New York faces major rat urine problem 

Health authorities have issued an advisory as cases of human leptospirosis have hit a record high 

© Getty Images / Anadolu / Contributor

New York City health authorities have recorded a significant rise in cases of human leptospirosis, a disease caused by contact with the urine of animals, particularly rats. 

According to an advisory issued by the city’s Department of Health and Mental Hygiene on Friday, six people have been diagnosed with the disease so far this year, while 24 cases were reported in 2023, marking the highest number in a single year. The authorities attribute the rise to a soaring number of rats in the city.

If left untreated, leptospirosis can lead to kidney failure and liver damage. The ailment is caused by several species of bacteria transmitted through animal urine or feces, or contaminated water or soil if comes into contact with the eyes, mouth, nose or breaks in the skin. Among the most common symptoms of the disease are a fever, headaches and chills.   

New York City has one of the highest populations of brown rats in the US. Researchers from the city’s pest control company estimated that there were approximately three million rats in the city as of August 2023, finding that the number had increased by nearly 50% in the past decade. Rats are prodigious breeders, with one pair having the potential to produce as many as 15,000 offspring in a year.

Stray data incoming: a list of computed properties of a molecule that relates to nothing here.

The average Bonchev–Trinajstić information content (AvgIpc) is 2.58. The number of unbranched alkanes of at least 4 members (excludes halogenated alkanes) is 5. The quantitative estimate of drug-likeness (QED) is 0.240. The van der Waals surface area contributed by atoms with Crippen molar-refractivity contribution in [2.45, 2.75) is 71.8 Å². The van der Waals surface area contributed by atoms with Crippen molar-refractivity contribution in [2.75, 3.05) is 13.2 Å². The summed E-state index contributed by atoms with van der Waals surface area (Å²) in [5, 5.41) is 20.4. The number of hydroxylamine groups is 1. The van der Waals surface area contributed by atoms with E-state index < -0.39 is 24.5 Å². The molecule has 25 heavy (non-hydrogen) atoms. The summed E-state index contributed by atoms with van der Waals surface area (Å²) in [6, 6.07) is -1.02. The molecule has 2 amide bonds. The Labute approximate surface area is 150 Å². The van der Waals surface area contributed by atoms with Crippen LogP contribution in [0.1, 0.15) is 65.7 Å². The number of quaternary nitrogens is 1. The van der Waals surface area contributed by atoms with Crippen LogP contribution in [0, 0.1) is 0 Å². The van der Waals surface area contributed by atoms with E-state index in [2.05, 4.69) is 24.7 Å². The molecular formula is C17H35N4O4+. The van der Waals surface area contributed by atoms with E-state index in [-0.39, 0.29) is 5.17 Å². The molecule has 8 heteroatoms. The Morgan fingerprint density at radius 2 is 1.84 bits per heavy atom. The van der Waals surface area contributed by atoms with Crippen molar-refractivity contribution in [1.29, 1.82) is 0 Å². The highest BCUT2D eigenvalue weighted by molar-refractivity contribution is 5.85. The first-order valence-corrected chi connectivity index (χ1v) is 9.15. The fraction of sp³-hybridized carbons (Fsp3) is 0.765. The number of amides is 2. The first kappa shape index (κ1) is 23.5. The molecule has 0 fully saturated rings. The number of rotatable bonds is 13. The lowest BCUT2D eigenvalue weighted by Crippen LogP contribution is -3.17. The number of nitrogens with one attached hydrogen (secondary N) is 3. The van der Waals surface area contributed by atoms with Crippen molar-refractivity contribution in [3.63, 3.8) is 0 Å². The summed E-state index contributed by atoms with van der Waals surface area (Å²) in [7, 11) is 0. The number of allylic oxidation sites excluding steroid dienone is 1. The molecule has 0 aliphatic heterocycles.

The rise in leptospirosis infections comes a year after Mayor Eric Adams appointed Kathleen Corradi as the Big Apple’s first ever director of rodent mitigation, or “rat czar.” The position was created as part of an effort to bring down the booming rat population in the city. 

New York mayor appoints ‘rat czar’

As part of the effort to finally eradicate the longstanding problem, the City Council introduced a new bill earlier this week that would require the Health Department to use salty pellets that sterilize both male and female rats in two neighborhoods as part of a pilot program. 

The pellets would be deployed within so-called rat mitigation zones covering at least ten city blocks.

In their advisory the Health Department stressed that leptospira bacteria are fragile and can die within minutes in dry heat or freezing temperatures but that “excessive rain and unseasonably warm temperatures, factors associated with climate change, may support the persistence of leptospires in more temperate areas like NYC.”


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